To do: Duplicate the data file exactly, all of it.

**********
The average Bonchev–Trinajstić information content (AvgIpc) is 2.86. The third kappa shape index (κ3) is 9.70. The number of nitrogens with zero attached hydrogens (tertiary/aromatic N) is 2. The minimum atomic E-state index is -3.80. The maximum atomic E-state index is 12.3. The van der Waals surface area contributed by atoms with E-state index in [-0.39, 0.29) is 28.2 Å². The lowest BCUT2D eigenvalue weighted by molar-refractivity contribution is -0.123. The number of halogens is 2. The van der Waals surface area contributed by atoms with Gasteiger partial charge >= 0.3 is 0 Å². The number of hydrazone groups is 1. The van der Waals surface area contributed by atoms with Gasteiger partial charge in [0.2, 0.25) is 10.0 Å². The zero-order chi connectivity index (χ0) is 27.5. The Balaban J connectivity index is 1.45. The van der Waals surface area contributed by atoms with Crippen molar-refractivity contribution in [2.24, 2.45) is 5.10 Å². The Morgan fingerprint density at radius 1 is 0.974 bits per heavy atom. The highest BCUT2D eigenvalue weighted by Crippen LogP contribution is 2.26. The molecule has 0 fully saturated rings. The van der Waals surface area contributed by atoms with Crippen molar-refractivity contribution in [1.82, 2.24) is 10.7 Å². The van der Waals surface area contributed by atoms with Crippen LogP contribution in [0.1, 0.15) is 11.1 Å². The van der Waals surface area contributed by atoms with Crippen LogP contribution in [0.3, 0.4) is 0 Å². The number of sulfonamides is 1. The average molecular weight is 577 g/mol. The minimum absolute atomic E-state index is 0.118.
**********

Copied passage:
The average Bonchev–Trinajstić information content (AvgIpc) is 2.86. The third kappa shape index (κ3) is 9.70. The number of nitrogens with zero attached hydrogens (tertiary/aromatic N) is 2. The minimum atomic E-state index is -3.80. The maximum atomic E-state index is 12.3. The van der Waals surface area contributed by atoms with E-state index in [-0.39, 0.29) is 28.2 Å². The lowest BCUT2D eigenvalue weighted by molar-refractivity contribution is -0.123. The number of halogens is 2. The van der Waals surface area contributed by atoms with Gasteiger partial charge >= 0.3 is 0 Å². The number of hydrazone groups is 1. The van der Waals surface area contributed by atoms with Gasteiger partial charge in [0.2, 0.25) is 10.0 Å². The zero-order chi connectivity index (χ0) is 27.5. The Balaban J connectivity index is 1.45. The van der Waals surface area contributed by atoms with Crippen molar-refractivity contribution in [2.24, 2.45) is 5.10 Å². The Morgan fingerprint density at radius 1 is 0.974 bits per heavy atom. The highest BCUT2D eigenvalue weighted by Crippen LogP contribution is 2.26. The molecule has 0 fully saturated rings. The van der Waals surface area contributed by atoms with Crippen molar-refractivity contribution in [1.82, 2.24) is 10.7 Å². The van der Waals surface area contributed by atoms with Crippen LogP contribution in [0.1, 0.15) is 11.1 Å². The van der Waals surface area contributed by atoms with Crippen LogP contribution in [0.3, 0.4) is 0 Å². The number of sulfonamides is 1. The average molecular weight is 577 g/mol. The minimum absolute atomic E-state index is 0.118.